A look at promises in JavaScript

10 min. read

Caution! This article is 7 years old. It may be obsolete or show old techniques. It may also still be relevant, and you may find it useful! So it has been marked as deprecated, just in case.

Everybody is talking about promises in JavaScript as a replacement for callback hell. So I decided to take a look.

What are promises?

Promises are a software abstraction that makes working with asynchronous operations much more pleasant. Sync code is blocking, you have to wait until it finishes execution to continue with the next statement, while async code is non-blocking. When using callbacks we are mostly writing async code.

However, in async mode, the extra callback parameter confuses our idea of what is input and what is the return value. If an error is thrown, nobody is there to catch it (unless you write a try/catch statement for that).

A promise can be in three states:

  • pending - The initial state of a promise.
  • fulfilled - The state of a promise representing a successful operation.
  • rejected - The state of a promise representing a failed operation.

Once a promise is fulfilled or rejected, it is immutable (i.e. it can never change again).

With promises we go from code like this:


getTweetsFor('octopusinvitro', function (error, results) {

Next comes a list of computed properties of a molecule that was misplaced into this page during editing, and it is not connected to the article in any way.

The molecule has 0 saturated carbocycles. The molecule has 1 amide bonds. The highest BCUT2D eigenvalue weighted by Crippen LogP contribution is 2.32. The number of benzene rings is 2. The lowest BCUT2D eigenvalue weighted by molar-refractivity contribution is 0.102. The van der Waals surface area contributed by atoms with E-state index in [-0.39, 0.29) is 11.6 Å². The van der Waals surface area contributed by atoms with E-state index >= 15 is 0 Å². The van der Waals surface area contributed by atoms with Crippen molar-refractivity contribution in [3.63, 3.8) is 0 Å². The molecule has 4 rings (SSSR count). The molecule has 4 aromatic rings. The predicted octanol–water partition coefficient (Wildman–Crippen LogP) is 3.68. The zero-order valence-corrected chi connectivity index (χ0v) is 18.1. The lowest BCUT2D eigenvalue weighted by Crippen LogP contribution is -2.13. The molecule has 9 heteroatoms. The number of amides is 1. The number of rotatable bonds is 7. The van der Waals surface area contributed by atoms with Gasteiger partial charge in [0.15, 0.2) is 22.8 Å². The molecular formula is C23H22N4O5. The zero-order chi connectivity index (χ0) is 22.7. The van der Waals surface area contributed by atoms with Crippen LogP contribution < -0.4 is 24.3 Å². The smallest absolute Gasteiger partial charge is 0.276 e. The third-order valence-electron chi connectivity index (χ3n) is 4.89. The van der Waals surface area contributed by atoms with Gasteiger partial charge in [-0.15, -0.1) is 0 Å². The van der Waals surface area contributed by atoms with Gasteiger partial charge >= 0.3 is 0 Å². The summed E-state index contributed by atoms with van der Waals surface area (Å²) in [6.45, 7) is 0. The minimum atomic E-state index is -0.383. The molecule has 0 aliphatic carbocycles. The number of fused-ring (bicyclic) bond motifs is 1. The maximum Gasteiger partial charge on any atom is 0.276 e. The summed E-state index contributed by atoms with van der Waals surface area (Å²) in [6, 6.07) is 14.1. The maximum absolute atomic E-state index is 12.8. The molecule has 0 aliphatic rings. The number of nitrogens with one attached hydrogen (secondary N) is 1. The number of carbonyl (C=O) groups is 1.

// the rest of your code goes here.
});

to one where your functions return a value, called a promise, which represents the eventual results of that operation:


var promiseForTweets = getTweetsFor('octopusinvitro');

With promises, when you call a function which performs some long-running operation, instead of that function blocking and then eventually returning with the result of the operation, it will return immediately. But rather than passing back the result of the operation (which isn’t available yet) it passes back a promise. This promise is a sort of proxy, representing the future result of the operation. You would then register a callback on the promise, which will be executed by the promise once the operation does complete and the result is available.

Using .then()

To avoid callback hell, you use .then() to attach callbacks to a promise, whether for success or for errors (or even progress), as shown in the commonjs wiki:


.then(fulfilledHandler, errorHandler, progressHandler)

This function should return a new promise that is fulfilled when the given fulfilledHandler or errorHandler callback is finished. This allows promise operations to be chained together. The value returned from the callback handler is the fulfillment value for the returned promise. If the callback throws an error, the returned promise will be moved to failed state. .then() causes errors to bubble up the stack by default.

Put simply, .then() is to .done() as .map() is to .forEach(). To put that another way, use .then() whenever you're going to do something with the result (even if that's just waiting for it to finish) and use .done() whenever you aren't planning on doing anything with the result. Another way to see it is state-machine vs. chained if-elses

But what are promises really?

At the end of the day, promises are about something much deeper, namely providing a direct correspondence between synchronous functions and asynchronous functions:

  • They return values
  • They throw exceptions